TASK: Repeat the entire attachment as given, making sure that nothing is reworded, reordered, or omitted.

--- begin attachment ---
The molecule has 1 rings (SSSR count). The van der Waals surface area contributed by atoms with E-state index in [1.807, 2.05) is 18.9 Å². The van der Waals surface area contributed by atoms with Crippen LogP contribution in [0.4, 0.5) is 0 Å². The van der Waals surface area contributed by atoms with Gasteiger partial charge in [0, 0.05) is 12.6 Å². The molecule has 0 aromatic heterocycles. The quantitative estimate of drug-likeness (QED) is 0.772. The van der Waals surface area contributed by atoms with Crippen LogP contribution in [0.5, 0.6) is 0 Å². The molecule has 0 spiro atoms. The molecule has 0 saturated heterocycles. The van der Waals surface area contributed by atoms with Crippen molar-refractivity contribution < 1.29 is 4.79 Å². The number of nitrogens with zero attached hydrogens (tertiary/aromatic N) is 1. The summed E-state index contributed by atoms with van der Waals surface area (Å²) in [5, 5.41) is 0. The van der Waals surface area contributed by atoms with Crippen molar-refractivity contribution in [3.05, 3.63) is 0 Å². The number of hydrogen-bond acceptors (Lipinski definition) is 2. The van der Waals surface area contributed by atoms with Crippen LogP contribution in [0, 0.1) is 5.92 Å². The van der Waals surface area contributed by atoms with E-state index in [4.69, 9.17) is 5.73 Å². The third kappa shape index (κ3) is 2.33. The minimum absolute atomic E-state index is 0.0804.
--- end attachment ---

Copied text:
The molecule has 1 rings (SSSR count). The van der Waals surface area contributed by atoms with E-state index in [1.807, 2.05) is 18.9 Å². The van der Waals surface area contributed by atoms with Crippen LogP contribution in [0.4, 0.5) is 0 Å². The van der Waals surface area contributed by atoms with Gasteiger partial charge in [0, 0.05) is 12.6 Å². The molecule has 0 aromatic heterocycles. The quantitative estimate of drug-likeness (QED) is 0.772. The van der Waals surface area contributed by atoms with Crippen LogP contribution in [0.5, 0.6) is 0 Å². The molecule has 0 spiro atoms. The molecule has 0 saturated heterocycles. The van der Waals surface area contributed by atoms with Crippen molar-refractivity contribution < 1.29 is 4.79 Å². The number of nitrogens with zero attached hydrogens (tertiary/aromatic N) is 1. The summed E-state index contributed by atoms with van der Waals surface area (Å²) in [5, 5.41) is 0. The van der Waals surface area contributed by atoms with Crippen molar-refractivity contribution in [3.05, 3.63) is 0 Å². The number of hydrogen-bond acceptors (Lipinski definition) is 2. The van der Waals surface area contributed by atoms with Crippen LogP contribution in [0, 0.1) is 5.92 Å². The van der Waals surface area contributed by atoms with E-state index in [4.69, 9.17) is 5.73 Å². The third kappa shape index (κ3) is 2.33. The minimum absolute atomic E-state index is 0.0804.